As Patsy Rodriguez reads “Goldilocks and The Three Bears” to her Head Start class at Long Early Learning Center, she is doing more than simply sharing a children’s tale.
“The word of the week is ‘culture,’” she reminds her young listeners before delving into the story, explaining that the fairy tale is an example of a “traditional tale” that ties generations together.
“This is a story your parents and grandparents heard, and one day you will be able to pass this and other traditional tales to your children,” she told her four-and five-year-old students.
Throughout the narrative Rodriguez pauses to point out various compound words and discuss the literary theme of fact verses fiction (“bears don’t talk,” she said), and she even incorporates a little bit of math by discussing size and sequencing.
To the children, however, it was an entertaining story told by their beloved teacher.
“The kids don’t realize they are learning because it’s done through play,” Rodriguez said. “Everything you do has a purpose, and the children always need to be learning something. My method of teaching centers around play. It always has and always will.”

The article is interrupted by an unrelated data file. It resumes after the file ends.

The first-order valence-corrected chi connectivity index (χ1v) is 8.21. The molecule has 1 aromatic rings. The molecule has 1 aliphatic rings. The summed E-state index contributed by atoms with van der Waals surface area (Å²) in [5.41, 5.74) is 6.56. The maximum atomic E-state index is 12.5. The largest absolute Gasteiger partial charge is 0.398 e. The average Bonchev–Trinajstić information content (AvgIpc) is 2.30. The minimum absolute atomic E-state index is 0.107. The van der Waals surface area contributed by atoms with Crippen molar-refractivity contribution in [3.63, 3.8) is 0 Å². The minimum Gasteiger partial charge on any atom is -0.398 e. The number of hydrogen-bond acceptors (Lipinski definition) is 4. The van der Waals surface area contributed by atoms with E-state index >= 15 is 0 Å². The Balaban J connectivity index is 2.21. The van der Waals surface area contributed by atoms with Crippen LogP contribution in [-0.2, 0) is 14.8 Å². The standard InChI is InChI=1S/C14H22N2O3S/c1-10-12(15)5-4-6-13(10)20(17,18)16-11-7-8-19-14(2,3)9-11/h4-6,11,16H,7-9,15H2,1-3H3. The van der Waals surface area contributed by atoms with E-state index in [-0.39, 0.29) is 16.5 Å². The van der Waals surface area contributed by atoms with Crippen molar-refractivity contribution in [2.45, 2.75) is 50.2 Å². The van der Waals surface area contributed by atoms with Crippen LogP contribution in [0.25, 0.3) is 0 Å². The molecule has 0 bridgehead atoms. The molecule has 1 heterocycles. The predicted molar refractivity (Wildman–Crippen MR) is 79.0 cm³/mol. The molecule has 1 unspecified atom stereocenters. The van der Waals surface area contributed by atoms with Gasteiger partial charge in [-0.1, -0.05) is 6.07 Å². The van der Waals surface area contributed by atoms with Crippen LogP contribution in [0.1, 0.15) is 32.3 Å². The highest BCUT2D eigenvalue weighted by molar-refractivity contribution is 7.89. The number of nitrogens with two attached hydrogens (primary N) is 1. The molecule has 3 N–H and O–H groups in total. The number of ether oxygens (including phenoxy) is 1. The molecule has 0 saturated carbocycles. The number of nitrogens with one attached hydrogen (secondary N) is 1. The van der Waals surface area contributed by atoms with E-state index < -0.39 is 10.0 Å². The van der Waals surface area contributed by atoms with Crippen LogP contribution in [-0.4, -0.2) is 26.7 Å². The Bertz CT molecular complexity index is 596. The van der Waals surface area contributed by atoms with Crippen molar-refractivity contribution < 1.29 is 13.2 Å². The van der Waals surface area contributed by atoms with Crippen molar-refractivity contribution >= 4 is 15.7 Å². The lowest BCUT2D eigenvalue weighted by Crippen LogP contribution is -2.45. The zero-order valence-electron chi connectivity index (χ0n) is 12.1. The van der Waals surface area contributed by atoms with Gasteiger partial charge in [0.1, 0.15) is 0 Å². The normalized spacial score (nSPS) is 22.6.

Although her philosophy remains consistent, the early-childhood model has evolved over her nearly 40 years as an educator.
“When I first started as an assistant back in 1982, the goal was to teach basic concepts such as colors, shapes and counting,” she said. “We are now teaching children so much more in terms of literacy, math and science. The reason I have stayed for 38 years is the love I have for the children, plus the fact that our administrators believe so strongly in learning through purposeful play.”
Rodriguez’s classroom is testament to her belief in the importance of this educational model and proof that it indeed does work.
Her brightly colored room is a hub of activity, with her 20 students busy at various stations, some moving from activity to activity as the mood strikes.
Among the different areas are a Dramatic Play station set up to resemble a kitchen, where several students are pretending to cook and have set a table complete with utensils and food. Near the door is the Library Center, with a cozy child-sized couch, a foot stool and even a coat rack.
Much of the activity, however, is centered underneath a large television, where Rodriguez and a group of students are demonstrating measurements and comparisons.
“I used the story of ‘Little Red Riding Hood’ as a math lesson,” she said. “The children were taking turns measuring the numbers of blocks needed to make a bed that would fit their friend. They counted and compared who needed the most blocks and who needed the least.”
Further around the room, five-year-old Kayson is busy constructing a bridge out of blocks to reenact the story of the “Three Billy Goats Gruff,” while at the same table his friend E.J. builds a house made of brightly-colored panels to illustrate “The Three Little Pigs” story.